221044 Bilingual Physicians in California: When do you need an interpreter?

Tuesday, November 9, 2010

Marsha Regenstein, PhD , School of Public Health and Health Services, Dept of Health Policy, George Washington University, Washington, DC
Matthew Wynia, MD, MPH, FACP , Institute for Ethics, American Medical Association, Chicago, IL
Jennifer C. Huang, MS , School of Public Health and Health Services, The George Washington University Medical Center, Washington, DC
Ellie Andres, MPH , Department of Health Policy, George Washington University School of Public Health and Health Services, Washington, DC
Background: Little is known about how and when partially bilingual clinicians use their language skills in communicating with patients and when they use an interpreter. Understanding the opportunities and challenges of using one's language skills in patient care is timely given the national focus on reducing disparities. The California Endowment funded a joint initiative between George Washington University and the American Medical Association to work with leading medical organizations and bilingual physicians to better understand and guide physicians' use of their second language skills in patient care. This study represents an initial step in this process. Methods: We consulted with a physician advisory group to develop clinical scenarios illustrating reasons patients seek care, with variations in levels of risk for miscommunication affecting patient outcomes and physician's proficiency in a second language. We interviewed bilingual physicians around the country, including 30 in California, comprising the primary data source for this paper, and asked them to evaluate the clinical scenarios to determine when it would be appropriate to use one's own language skills and when it would be more appropriate to engage an interpreter. We analyzed interview data using thematic content analysis. We used an iterative process to reach consensus on themes and subthemes that emerged in the interview data, allowing us to create an index of themes. Based on the index, we coded the interview data using NVivo qualitative data analysis software. Results: We identified themes around physician language proficiency, patient proficiency in English, clinical risk of miscommunication, and challenges using interpreter services. Bicultural physicians indicated the greatest sense of ease moving across languages in the clinical environment, whereas physicians who are bilingual with less understanding of cultural context expressed less comfort, especially in higher-risk situations. Many pointed to a lack of practical guidance or explicit protocols for determining which clinical interactions can be safely navigated with one's own, limited, language skills. Conclusions: Partially bilingual physicians frequently make decisions about whether to communicate directly with patients or use an interpreter, directly affecting the quality of care. Providing physician-driven guidance and standardized clinical tools to aid in this decision-making process could heighten awareness among bilingual physicians about the adequacy of their own secondary language skills and the need for appropriate use of interpreters in specific clinical situations.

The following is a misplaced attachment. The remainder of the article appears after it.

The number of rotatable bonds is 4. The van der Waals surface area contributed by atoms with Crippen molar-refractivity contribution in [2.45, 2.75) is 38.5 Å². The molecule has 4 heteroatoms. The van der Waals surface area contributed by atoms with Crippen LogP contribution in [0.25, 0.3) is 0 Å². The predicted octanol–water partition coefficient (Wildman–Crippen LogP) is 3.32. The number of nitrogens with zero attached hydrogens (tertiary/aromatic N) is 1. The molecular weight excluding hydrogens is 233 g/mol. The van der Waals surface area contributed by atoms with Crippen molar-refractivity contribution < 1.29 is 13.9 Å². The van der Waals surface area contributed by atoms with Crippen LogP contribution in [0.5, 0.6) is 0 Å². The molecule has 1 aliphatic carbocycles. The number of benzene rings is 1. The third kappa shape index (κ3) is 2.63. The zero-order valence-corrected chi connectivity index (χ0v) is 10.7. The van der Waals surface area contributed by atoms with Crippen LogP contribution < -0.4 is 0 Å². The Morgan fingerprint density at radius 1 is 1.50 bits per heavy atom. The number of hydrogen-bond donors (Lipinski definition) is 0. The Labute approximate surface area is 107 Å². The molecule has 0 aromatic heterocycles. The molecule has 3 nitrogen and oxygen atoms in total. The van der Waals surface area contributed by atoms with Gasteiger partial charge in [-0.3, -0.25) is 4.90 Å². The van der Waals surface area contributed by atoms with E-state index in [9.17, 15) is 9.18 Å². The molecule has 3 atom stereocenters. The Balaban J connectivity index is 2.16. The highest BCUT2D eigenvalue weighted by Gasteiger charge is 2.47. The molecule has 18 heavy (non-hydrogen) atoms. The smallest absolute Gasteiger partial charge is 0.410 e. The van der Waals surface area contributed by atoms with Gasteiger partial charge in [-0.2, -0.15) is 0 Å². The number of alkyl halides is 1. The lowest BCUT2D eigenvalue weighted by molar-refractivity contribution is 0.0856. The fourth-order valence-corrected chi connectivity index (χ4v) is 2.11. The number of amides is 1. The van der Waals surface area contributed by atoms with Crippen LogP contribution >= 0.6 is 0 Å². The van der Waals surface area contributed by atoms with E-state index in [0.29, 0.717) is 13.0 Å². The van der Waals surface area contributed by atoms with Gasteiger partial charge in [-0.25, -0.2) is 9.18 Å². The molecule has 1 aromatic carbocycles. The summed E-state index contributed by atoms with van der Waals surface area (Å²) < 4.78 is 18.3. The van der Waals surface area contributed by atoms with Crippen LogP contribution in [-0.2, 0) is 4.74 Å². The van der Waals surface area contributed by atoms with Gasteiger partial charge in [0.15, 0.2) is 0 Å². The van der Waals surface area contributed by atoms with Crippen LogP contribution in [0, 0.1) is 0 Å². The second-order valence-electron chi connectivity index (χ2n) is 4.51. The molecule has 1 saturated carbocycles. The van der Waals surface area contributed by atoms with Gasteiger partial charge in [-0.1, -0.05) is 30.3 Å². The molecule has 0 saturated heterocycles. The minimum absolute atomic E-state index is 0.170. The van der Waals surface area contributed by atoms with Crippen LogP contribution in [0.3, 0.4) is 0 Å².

Learning Areas:
Communication and informatics
Diversity and culture
Provision of health care to the public

Learning Objectives:
a. Identify decision processes used by partially bilingual physicians as they determine whether their language skills are adequate for specific clinical interactions b. Describe the factors partially bilingual physicians use to determine whether to use an interpreter or rely on their own language skills.

Keywords: Practice Guidelines, Communication

Presenting author's disclosure statement:

Qualified on the content I am responsible for because: I manage a project related to physician's use of language skills in clinical care.
Any relevant financial relationships? No

I agree to comply with the American Public Health Association Conflict of Interest and Commercial Support Guidelines, and to disclose to the participants any off-label or experimental uses of a commercial product or service discussed in my presentation.